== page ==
Forgotten Parents – The Hardest Type of Empty Nest

Forgotten Parents

Forgotten Parents – A New Kind of Empty Nest








We wiped bottoms and washed faces,

And took our children to many places.

We cut countless meals into tiny bites,

We made it through untold, sleepless nights.

We survived those frightening, terrible twos,

As parents, we paid all of our dues.

We hugged and kissed little hurts,

We applauded rapid growing spurts.

We read stories and played on the floor,

Our thoughts consumed with nothing more.

Back then they were so dependent,

Now they are constantly: The Defendant.

We cooked their meals and washed their dishes,

Now they ignore our calls, forsake our wishes.

Today we’re forgotten and overlooked,

We invite them over, they’re always booked.

No more children to hold us tight.

Or share a meal with or say goodnight.

Then was a time of love, caring and sacrifice,

Today we are only left with the questions, the whys.

Weeks go by without one phone call,

They say, “Were just too busy, that’s all!”

“Forget your wishes, we’re not the type,

To get caught up with visiting on Skype.”

We try to be there when they need us,

But they seldom make the time to see us.

Other priorities pull their strings,

Other people to visit, so many things.

We miss out on wonderful holidays,

Times with grandchildren and special days.

We single-parented harder to keep our family together,

And all that we get now is: “Oh please!” and “Whatever!”

They give up our love and our wisdom,

And prefer to continue in narcissism.

We long for days of Green Eggs and Ham,

Miss This Guy!

Miss This Guy!

And lunches made of peanut butter and jam.

Long gone are those days of slumber parties, Disneyland,

And Burt and Ernie, when our kids thought we were grand.

We have made mistakes, that we do face,

Where’s the forgiveness, the love, the grace?

There’s got to be a special place in heaven,

For the very faithful parents we have been.

Our children choose to keep us somewhat far,

Forgotten, abandoned, that’s what we now are.

We gave them our all, we gave them our best,

All that we have now is this type of empty nest.

This is in no way meant as an attack,

We love our children and wish them back.

We just want them to become aware,

That once parents die, it’s too late to care.

By ~ Elizabeth Yalian 2013- © ♛


Filed under Everythingelse, Life with Chronic Pain

15 responses to “Forgotten Parents – The Hardest Type of Empty Nest

  1. Reblogged this on HIS EYE IS ON THIS SPARROW TOO Still Learning to Lean on God and commented:

    I wrote this poem over 6 1/2 years ago. Since then, I inadvertently keep hearing stories of parents, who like me, have been: ghosted -forgotten-discarded without any real explanation; and of how the pain of this insidious loss and rejection that makes one feel chucked to the side of the road like a candy wrapper, never dies. Though it does grow faint with time. As the timeless cycle of holiday celebration approaches one more year, we are reminded that Thanksgiving and Christmas so rich in memories of past family gatherings are here, and the scab is once again yanked on. It is for you, Dear Forgotten Parents, that I am reposting this to remind you there are others who feel your grief and loss. You are not alone. God bless you during the holidays of 2019. My hope and prayer for you is this: May this be the year your hearts witness the joy of family restoration! Much Love! Elizabeth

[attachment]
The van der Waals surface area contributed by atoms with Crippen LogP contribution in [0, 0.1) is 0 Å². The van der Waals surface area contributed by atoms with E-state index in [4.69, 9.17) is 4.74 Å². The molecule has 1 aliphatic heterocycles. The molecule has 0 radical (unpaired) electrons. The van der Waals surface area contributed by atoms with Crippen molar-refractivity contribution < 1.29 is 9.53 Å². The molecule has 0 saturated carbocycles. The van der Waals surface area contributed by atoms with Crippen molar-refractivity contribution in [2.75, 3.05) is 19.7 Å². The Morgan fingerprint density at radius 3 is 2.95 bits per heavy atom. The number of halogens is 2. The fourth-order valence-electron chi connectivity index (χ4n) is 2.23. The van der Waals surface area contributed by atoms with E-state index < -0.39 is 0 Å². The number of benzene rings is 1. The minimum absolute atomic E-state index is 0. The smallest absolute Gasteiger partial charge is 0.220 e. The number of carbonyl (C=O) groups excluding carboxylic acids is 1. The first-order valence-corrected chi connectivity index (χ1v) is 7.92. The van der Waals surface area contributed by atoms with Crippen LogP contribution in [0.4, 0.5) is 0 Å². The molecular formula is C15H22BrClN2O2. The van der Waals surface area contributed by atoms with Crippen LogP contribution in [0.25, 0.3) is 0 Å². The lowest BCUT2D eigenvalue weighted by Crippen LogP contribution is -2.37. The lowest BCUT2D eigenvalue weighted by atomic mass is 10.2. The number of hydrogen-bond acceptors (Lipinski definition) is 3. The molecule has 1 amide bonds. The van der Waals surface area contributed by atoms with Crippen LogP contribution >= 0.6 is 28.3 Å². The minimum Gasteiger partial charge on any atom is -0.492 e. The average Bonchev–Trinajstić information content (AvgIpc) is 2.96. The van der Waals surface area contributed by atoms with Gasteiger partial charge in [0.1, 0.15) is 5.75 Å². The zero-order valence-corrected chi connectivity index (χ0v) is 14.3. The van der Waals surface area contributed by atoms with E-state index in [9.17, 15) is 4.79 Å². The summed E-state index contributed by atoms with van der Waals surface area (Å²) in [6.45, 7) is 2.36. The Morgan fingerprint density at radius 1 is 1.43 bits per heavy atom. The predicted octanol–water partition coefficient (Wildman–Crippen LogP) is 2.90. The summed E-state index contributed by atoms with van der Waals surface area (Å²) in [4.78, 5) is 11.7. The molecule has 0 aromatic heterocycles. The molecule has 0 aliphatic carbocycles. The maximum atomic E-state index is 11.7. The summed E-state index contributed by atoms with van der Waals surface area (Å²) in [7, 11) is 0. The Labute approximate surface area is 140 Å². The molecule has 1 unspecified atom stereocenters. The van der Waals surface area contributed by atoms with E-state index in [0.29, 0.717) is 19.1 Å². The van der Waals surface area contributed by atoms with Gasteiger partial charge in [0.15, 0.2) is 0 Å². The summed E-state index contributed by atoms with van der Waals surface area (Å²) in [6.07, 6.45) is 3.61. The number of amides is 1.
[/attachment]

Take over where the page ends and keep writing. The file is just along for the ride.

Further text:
2. Ruth

    Many of us feel like we are on the outside looking in. We live in a generation where many women are working, rearing a family, have friends and yes as their parents we fall short of their time because they sincerely do not have time. We are boring, needy, and are not who we used to be. So, just one more thing on their list of things to take care of. Remember the husband has family and a mother and a father too. It is hard to explain and it is even harder to be last on the list. Most children do not do it intentionally. For this I am sure. Who does not love their parents. If there were any answers how to fix it …. we can’t. It is the now world we live in.
    We live in the past…expect the same or how we would like it to be…can’t be. So we are all lonely. Let’s all move in a house together and start our own family. We do have time for each other.

    • Indeed life is definitely very different today than even ten years ago. “Let’s all move in a house together and start our own family. We do have time for each other.” I believe that’s why retirement communities are so popular nowadays besides the excess of Baby Boomers. Wishing you a Happy New Year Ruth!

  3. How my cheeks are running with tears and I am swallowing the lump in my throat again as I read this. It’s so true, so painful. I’ve tasted tears of so many kinds in my life. But these tears are so bitter to endure, day after month after many years. I almost posted this on Facebook, but know my adult children might see it, get re-offended or block me. I live on egg shells despite being very ill and in severe pain. I need their help, but they do not respond. Seeing all the pictures of their fun lives, drinking and traveling, but no one to call home or see us is a pain that is difficult indeed – both to understand or to tell others about. I hope your situation heals in time, for one day may be too late to try and repair. Very best wishes and thank you for posting this.